So here then we have the major difference between Henry and Frei: for Henry the propositional truths of the Bible are guaranteed by the doctrine of inerrancy, while for Frei we have only the language of the Bible to go on and its claims only make sense from within the biblical narrative itself. For Frei, we cannot understand doctrine first and then the story, as Henry wants, because it is the story that gives doctrine its warrant. We confess what we confess because we believed the story. In other words, there are no “outside-the-faith-common-sense” arguments that can substantiate the truth of the Bible itself; the arguments are all inside the faith. In summary then, for Frei doctrine is understood through the story, while for Henry the story is understood through the doctrine.

The relationship between doctrine and story is important to get {46} straight as we consider the purpose of confession-writing. But even to speak of this matter in terms of a relationship is already to have misstated it. The doctrine and the story are not independent entities to be brought into relationship with one another. We can never be asked to choose between the Bible and doctrine. Nor should we put it in ways that require us to answer the question of the priority of one over the other. That is precisely to have separated them falsely. For how can children growing up in the church learn to love the Bible unless they are taught that in this book they can see the living words and stories of God. That is, how can they be taught to love the Bible unless they are taught something about it (doctrine)? On the other hand, how can they come to believe the power and importance of these words and stories unless they are able to experience them, through Bible reading and storytelling?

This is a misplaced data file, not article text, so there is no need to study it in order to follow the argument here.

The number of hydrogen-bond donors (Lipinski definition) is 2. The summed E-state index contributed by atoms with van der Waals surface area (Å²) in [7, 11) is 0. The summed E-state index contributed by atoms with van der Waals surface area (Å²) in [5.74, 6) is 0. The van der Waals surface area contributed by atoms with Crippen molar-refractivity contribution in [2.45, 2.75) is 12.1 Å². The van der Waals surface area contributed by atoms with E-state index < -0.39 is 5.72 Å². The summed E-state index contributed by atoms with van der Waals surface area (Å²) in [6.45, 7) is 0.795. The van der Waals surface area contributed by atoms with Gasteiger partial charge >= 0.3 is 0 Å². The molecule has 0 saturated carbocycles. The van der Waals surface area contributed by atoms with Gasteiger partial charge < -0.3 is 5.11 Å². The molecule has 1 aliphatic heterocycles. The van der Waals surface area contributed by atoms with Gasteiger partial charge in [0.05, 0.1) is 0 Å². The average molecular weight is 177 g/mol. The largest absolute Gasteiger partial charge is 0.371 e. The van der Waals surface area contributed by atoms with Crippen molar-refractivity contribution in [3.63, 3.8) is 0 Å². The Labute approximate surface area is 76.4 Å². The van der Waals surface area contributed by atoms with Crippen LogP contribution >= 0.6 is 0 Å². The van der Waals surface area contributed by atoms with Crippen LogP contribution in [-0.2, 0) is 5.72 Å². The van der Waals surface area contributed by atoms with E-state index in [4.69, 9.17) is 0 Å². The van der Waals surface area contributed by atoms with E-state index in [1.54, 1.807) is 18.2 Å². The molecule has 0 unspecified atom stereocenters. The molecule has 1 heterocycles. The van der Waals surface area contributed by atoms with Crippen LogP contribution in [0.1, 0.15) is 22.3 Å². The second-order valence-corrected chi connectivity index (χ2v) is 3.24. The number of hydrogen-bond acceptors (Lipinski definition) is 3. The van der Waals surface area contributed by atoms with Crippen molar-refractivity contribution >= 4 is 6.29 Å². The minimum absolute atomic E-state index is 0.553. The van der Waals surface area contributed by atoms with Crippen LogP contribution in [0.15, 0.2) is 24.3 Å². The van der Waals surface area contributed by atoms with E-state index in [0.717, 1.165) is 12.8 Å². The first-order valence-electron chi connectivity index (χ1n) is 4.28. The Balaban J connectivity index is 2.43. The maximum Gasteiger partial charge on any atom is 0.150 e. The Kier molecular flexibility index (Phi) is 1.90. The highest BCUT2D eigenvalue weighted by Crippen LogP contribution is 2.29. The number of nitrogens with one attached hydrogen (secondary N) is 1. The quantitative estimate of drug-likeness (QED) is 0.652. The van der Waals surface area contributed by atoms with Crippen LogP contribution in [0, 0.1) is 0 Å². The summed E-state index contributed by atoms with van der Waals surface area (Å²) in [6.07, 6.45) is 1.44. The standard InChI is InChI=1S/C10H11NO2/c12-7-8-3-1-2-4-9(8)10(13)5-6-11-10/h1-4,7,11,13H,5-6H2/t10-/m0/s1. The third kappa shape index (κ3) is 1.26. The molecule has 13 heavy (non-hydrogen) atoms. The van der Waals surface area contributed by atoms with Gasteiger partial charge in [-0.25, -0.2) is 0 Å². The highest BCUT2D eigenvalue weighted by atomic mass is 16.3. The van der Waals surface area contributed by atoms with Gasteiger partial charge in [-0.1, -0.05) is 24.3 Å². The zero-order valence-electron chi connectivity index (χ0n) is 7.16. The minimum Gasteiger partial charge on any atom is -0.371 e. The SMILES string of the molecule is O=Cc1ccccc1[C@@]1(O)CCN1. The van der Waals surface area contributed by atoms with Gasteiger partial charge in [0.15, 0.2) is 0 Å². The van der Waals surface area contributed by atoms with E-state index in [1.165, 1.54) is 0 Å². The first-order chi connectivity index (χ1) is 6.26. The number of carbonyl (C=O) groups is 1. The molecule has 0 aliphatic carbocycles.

A discipleship church should not succumb to the notion that what confessions are for is giving epistemological warrant for the faith. That is, the question that confessions are an answer to is not, “How can we convince ordinary people in the face of their unbelief?” but rather, “How can we become a people capable of living and speaking the language of Christian discipleship?” That is to say, the Christian faith is not first of all about intellectual assent, conceptual scheme, or worldview; it is about the life of believers who confess that Jesus is Messiah.